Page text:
Savoring 72 hours in Savannah


It’s been a month since I spent the weekend in Savannah. I’m still savoring the details, picking through the pictures, and reveling in the escape. Remembering is just as good as anticipation.

To begin, I’m a big fan of a long weekend getaway. It’s cheaper than a long vacation, but still a great way to visit a new city or place. Three or four days is enough to recharge, rekindle, and re-energize. I flew in to Savannah from Denver while my good friend Cathy drove up from from Tampa, Florida. We arrived mid-day on a Friday and left Monday afternoon. In the months before the trip, we talked and planned and dreamed for a girls’ getaway and a friend reunion. We’re both outdoorsy girls on a budget, so we opted for camping at Skidaway Island State Park. Fifteen miles from Savannah, we found this wonderful dream of a state park and thanks to Cathy’s reservations back in July, we were guaranteed a spot in the busy park. Big trees, a tent platform, running water, an electric outlet, bathrooms, and shower stalls made this a cushy car camping experience. Compared to some of our RVing neighbors, though, we were roughing it. Cathy brought all the essentials (allowing this flying girl the option to pack lightly with no checked luggage), including: a huge tent, a large air mattress to share, two sleeping bags, an extension cord we could run laps with, a hot-pot (with lots of choices for tea and coffee, she knows me well), her iron skillet, two camp chairs, firewood, and a backseat full of snacks!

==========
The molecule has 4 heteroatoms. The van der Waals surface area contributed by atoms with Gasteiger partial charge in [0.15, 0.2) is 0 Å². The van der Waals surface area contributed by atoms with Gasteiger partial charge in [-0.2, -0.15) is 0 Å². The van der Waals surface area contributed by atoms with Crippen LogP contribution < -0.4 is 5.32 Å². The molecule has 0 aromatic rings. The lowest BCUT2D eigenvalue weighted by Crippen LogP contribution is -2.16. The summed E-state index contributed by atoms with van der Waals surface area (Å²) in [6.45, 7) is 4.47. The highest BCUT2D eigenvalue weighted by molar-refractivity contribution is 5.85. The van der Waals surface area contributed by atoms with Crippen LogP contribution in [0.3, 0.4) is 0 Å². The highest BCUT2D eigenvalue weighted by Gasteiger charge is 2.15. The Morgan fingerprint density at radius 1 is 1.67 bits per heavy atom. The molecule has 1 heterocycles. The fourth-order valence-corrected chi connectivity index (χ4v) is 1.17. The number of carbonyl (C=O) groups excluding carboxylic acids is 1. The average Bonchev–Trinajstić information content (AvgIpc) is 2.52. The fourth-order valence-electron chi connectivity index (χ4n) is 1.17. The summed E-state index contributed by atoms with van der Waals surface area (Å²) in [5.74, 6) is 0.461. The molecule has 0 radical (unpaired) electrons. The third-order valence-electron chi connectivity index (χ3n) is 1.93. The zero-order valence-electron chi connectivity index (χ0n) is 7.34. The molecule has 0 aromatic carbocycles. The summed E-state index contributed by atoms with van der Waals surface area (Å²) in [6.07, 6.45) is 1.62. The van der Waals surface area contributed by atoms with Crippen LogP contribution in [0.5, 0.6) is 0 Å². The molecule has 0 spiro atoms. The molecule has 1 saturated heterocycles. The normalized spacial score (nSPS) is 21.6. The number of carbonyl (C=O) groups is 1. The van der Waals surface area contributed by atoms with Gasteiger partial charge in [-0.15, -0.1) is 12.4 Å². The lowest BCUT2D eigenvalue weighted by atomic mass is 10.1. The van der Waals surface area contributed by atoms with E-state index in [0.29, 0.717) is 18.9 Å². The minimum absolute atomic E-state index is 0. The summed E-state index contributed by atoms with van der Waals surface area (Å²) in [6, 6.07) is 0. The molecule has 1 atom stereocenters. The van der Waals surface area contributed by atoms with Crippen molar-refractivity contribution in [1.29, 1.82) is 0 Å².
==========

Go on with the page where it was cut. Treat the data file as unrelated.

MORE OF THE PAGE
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Spanish moss isn’t really moss at all.

After a drive around downtown on Friday afternoon, we found a parking spot so we could meander by foot. I fell in love with live oaks and Spanish moss. We discovered Two Southern Gents, an antique store where a window full of beautiful colored glassware caught the light. We went in to browse the antiques, but came out with several jars of salsa and delicacies. One of the Southern Gents was busy on the phone, while the other, with all his gentlemanly charm, shared with us taste tests of jams, jellies, salsas, and rubs. Of course, we had to buy something. When we left, I felt like I’d been visiting a new friend in his living room.

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Look at the way the glass bottles and jars sitting in the window catch the light.

After the hints of food at the antique shop, we were in the mood for real refreshment so we walked to Moon River Brewing Company. The cute sign had caught our eyes and we weren’t disappointed. Drinks and dinner were on our minds. We tucked into a table and spent our time catching up, comparing travel notes, and making plans for the weekend, eating and drinking without missing a beat. All around us, the pub got more and more crowded. It’s located in one of the oldest buildings in Savannah, which is saying something. We happened to be there the same weekend as the Savannah Marathon and Half Marathon, so lots of runners and locals filled the place. We were also lucky to be present during the lovely tradition of the 6 o’clock toast. Someone stands up and gives a toast and all the drinkers and revelers in the entire pub listen and rowdily share in the cheer. During the toast, the “toaster” highlighted some of the history of the building: it’s been a hotel, a bank, the first branch of the U.S. post office in Savannah, a bar, and even served as a storage space and warehouse, before opening up as the brew pub in the mid-nineties. What a wonderful tradition! We were happy to take part, raising our glasses in communion with strangers. Cathy, an avid birder, will be happy to know that James Audubon stayed at the hotel once located there, while he was in town trying to sell his bird paintings.